Like the phrase “digital humanities,” “public humanities” has proven difficult to pin down, even by practitioners who have come to value this term as an accurate description of their research interests and institutional affiliations. It has been a term used (primarily, but not exclusively, by institutions of higher education in North America and by grant-funding agencies like the National Endowment for the Humanities) to describe various forms of cultural production: physical and digital acts of curation, archival initiatives, community outreach, educational programming, and public arts initiatives. It has ties to terms like “public history.” More recently, investments in “public humanities” have more frequently intersected (and at times elided) investments in “digital humanities,” given the public-facing imperatives of many digital projects and practitioners. Are all digital humanities projects also inevitably public humanities initiatives? When the phrase “public humanities” is invoked, who is most often speaking, and to what do they refer? Who is most likely to fund projects with explicit ties to this term, and what communities are served and financed by these efforts? When practitioners of public humanities write about the value of their work, who do they cite? More generally, what forms, contexts, people, places, geographic regions, occupations, and communities is the term “public humanities” tied to, and who is missing, obscured, erased, or otherwise apart from these conversations?
This poster will document recent efforts by public humanities practitioners at the John Nicholas Brown
Center for Public Humanities and Cultural Heritage (Brown University) to survey and reflect upon both the ten-year history of the Center (and its M.A. program in Public Humanities) and, more generally, the state of “public humanities” as a field of critical inquiry. Postdoctoral researchers and graduate students at the Center have determined that the institutional memory of the Center would benefit greatly from an indexed archive of primary materials (syllabi, photographs, exhibition materials, student projects and writings, among others) as well as a collection of oral histories from major figures in its history (directors, staff, faculty, graduates, community fellows and collaborators), and we are in the process of building this collection in collaboration with representatives of Brown's Center for Digital Scholarship and the Brown Library's digital repository service. We have also begun assembling a database of texts (books, journal articles, grant application guidelines, blog posts, and the language of Center / program recruitment literature, among others) to better understand where and why the phrase “public humanities” has been utilized between the late twentieth century (starting around 1970, in Congressional documents that informed the creation of the NEH) and the early twenty-first century. The poster will contextualize the motivations behind our decisions to focus on particular corpora and the organization of our database.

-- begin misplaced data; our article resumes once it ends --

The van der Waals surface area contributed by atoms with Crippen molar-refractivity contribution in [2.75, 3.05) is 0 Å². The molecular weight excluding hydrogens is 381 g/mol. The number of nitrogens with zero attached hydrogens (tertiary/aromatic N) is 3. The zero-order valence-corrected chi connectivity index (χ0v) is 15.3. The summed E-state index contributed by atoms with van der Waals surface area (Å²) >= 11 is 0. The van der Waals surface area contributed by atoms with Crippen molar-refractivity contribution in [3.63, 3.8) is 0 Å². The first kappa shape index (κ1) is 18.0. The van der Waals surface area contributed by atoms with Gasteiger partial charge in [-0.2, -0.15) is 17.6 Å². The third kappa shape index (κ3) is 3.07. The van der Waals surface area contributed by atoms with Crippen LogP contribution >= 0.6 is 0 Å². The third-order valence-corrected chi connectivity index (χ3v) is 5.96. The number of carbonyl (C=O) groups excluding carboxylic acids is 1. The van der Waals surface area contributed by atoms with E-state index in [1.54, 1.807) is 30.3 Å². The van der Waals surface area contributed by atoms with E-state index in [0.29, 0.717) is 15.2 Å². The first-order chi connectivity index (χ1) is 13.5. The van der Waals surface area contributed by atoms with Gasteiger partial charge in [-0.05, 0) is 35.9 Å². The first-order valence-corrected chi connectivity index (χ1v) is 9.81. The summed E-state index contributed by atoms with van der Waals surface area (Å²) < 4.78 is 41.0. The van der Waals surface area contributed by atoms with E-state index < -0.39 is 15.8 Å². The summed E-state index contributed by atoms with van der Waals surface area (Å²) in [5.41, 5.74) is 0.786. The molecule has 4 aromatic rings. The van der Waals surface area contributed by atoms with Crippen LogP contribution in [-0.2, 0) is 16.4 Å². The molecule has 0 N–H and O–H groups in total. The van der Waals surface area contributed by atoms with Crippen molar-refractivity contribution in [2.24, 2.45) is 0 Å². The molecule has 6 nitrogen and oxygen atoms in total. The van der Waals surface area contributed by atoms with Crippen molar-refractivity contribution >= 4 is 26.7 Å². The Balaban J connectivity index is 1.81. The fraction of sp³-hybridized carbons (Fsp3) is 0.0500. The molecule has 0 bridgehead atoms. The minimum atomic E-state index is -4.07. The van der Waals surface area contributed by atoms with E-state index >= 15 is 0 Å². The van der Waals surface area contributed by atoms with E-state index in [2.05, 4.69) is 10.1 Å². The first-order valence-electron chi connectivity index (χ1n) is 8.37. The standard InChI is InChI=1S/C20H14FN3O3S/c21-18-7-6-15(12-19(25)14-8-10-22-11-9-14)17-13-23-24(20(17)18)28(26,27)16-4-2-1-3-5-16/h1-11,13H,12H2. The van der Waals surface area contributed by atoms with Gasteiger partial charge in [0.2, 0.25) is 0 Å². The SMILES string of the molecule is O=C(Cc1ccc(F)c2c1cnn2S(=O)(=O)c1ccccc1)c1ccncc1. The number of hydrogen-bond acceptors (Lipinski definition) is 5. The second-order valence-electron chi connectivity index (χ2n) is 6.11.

Beyond the first iteration of this hyperlocal history (which will materialize in the form of the first stage of the Center's collection in Brown's digital repository and will be publicly available to researchers), we will concurrently release a dataset of public humanities corpora and a series of visualizations exploring that data. One will begin to map the geographic regions and institutional ties to public humanities programs and grant-funded public humanities initiatives. Another will document part of the citational history of public humanities discourse by visualizing links between texts present in bibliographic data of a sample set of academic texts. Representative samples of these visualizations, which are not meant to be comprehensive so much as they are intended to be models for potential avenues of inquiry, as well as the methodologies informing them, will be featured in the poster. We will also link these datasets to the crowdsourced data we receive from “Day of Public Humanities” (#DayofPH), a digital project held in May of 2017 that, like the “Day of Digital Humanities” initiative, aims to make the various forms of day-to-day labor (and laborers) in the field visible and to encourage dialogue across and beyond these contexts.
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Hosted at McGill University, Université de Montréal
Aug. 8, 2017 - Aug. 11, 2017
438 works by 962 authors indexed
Conference website: https://dh2017.adho.org/
Series: ADHO (12)